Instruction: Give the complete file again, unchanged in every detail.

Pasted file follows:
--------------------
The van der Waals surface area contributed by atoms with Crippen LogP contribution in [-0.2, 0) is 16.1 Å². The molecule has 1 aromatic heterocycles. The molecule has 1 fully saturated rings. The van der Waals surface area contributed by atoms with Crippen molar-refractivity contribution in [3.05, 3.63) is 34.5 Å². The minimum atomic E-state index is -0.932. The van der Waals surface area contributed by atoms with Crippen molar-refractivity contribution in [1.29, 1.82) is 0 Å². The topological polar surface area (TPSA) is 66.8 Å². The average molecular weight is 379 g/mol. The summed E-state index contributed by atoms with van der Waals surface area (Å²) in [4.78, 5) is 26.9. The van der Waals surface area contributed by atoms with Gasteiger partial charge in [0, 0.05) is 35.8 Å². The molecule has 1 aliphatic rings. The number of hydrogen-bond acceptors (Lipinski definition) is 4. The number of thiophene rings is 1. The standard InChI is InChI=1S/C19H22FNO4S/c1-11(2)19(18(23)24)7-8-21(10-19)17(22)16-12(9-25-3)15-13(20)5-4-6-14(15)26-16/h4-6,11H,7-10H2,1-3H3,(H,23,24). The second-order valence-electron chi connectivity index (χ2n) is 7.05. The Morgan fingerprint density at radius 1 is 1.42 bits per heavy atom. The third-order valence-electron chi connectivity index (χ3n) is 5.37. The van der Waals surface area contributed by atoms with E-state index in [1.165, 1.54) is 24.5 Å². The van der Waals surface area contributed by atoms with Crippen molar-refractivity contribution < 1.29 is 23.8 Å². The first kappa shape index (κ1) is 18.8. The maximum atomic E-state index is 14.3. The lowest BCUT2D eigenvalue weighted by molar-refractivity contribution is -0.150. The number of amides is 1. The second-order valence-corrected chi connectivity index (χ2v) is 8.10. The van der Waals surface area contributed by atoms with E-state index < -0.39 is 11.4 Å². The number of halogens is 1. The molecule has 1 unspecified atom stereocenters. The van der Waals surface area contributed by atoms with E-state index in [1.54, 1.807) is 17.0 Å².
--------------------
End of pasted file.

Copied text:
The van der Waals surface area contributed by atoms with Crippen LogP contribution in [-0.2, 0) is 16.1 Å². The molecule has 1 aromatic heterocycles. The molecule has 1 fully saturated rings. The van der Waals surface area contributed by atoms with Crippen molar-refractivity contribution in [3.05, 3.63) is 34.5 Å². The minimum atomic E-state index is -0.932. The van der Waals surface area contributed by atoms with Crippen molar-refractivity contribution in [1.29, 1.82) is 0 Å². The topological polar surface area (TPSA) is 66.8 Å². The average molecular weight is 379 g/mol. The summed E-state index contributed by atoms with van der Waals surface area (Å²) in [4.78, 5) is 26.9. The van der Waals surface area contributed by atoms with Gasteiger partial charge in [0, 0.05) is 35.8 Å². The molecule has 1 aliphatic rings. The number of hydrogen-bond acceptors (Lipinski definition) is 4. The number of thiophene rings is 1. The standard InChI is InChI=1S/C19H22FNO4S/c1-11(2)19(18(23)24)7-8-21(10-19)17(22)16-12(9-25-3)15-13(20)5-4-6-14(15)26-16/h4-6,11H,7-10H2,1-3H3,(H,23,24). The second-order valence-electron chi connectivity index (χ2n) is 7.05. The Morgan fingerprint density at radius 1 is 1.42 bits per heavy atom. The third-order valence-electron chi connectivity index (χ3n) is 5.37. The van der Waals surface area contributed by atoms with E-state index in [1.165, 1.54) is 24.5 Å². The van der Waals surface area contributed by atoms with Crippen molar-refractivity contribution < 1.29 is 23.8 Å². The first kappa shape index (κ1) is 18.8. The maximum atomic E-state index is 14.3. The lowest BCUT2D eigenvalue weighted by molar-refractivity contribution is -0.150. The number of amides is 1. The second-order valence-corrected chi connectivity index (χ2v) is 8.10. The van der Waals surface area contributed by atoms with E-state index < -0.39 is 11.4 Å². The number of halogens is 1. The molecule has 1 unspecified atom stereocenters. The van der Waals surface area contributed by atoms with E-state index in [1.54, 1.807) is 17.0 Å².